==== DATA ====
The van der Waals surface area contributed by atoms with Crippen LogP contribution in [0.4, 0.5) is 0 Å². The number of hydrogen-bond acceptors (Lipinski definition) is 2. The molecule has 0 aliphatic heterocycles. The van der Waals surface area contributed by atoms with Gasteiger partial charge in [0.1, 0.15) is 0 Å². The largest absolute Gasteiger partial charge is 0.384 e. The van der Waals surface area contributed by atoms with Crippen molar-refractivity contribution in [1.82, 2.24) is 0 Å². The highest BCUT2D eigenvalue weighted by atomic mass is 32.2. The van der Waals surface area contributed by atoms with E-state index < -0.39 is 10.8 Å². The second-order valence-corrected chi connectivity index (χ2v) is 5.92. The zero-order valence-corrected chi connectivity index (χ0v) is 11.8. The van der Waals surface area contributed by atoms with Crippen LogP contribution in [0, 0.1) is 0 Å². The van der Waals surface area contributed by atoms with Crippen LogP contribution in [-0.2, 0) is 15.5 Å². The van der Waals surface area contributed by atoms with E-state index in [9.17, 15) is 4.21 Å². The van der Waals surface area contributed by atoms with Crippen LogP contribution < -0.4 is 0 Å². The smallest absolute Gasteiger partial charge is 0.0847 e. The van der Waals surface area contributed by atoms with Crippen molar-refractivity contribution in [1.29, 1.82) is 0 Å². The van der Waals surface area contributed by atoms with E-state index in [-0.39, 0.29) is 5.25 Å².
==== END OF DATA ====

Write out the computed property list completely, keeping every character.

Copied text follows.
The van der Waals surface area contributed by atoms with Crippen LogP contribution in [0.4, 0.5) is 0 Å². The number of hydrogen-bond acceptors (Lipinski definition) is 2. The molecule has 0 aliphatic heterocycles. The van der Waals surface area contributed by atoms with Gasteiger partial charge in [0.1, 0.15) is 0 Å². The largest absolute Gasteiger partial charge is 0.384 e. The van der Waals surface area contributed by atoms with Crippen molar-refractivity contribution in [1.82, 2.24) is 0 Å². The highest BCUT2D eigenvalue weighted by atomic mass is 32.2. The van der Waals surface area contributed by atoms with E-state index < -0.39 is 10.8 Å². The second-order valence-corrected chi connectivity index (χ2v) is 5.92. The zero-order valence-corrected chi connectivity index (χ0v) is 11.8. The van der Waals surface area contributed by atoms with Crippen LogP contribution in [0, 0.1) is 0 Å². The van der Waals surface area contributed by atoms with Crippen LogP contribution in [-0.2, 0) is 15.5 Å². The van der Waals surface area contributed by atoms with E-state index in [9.17, 15) is 4.21 Å². The van der Waals surface area contributed by atoms with Crippen LogP contribution < -0.4 is 0 Å². The smallest absolute Gasteiger partial charge is 0.0847 e. The van der Waals surface area contributed by atoms with Crippen molar-refractivity contribution in [1.29, 1.82) is 0 Å². The van der Waals surface area contributed by atoms with E-state index in [-0.39, 0.29) is 5.25 Å².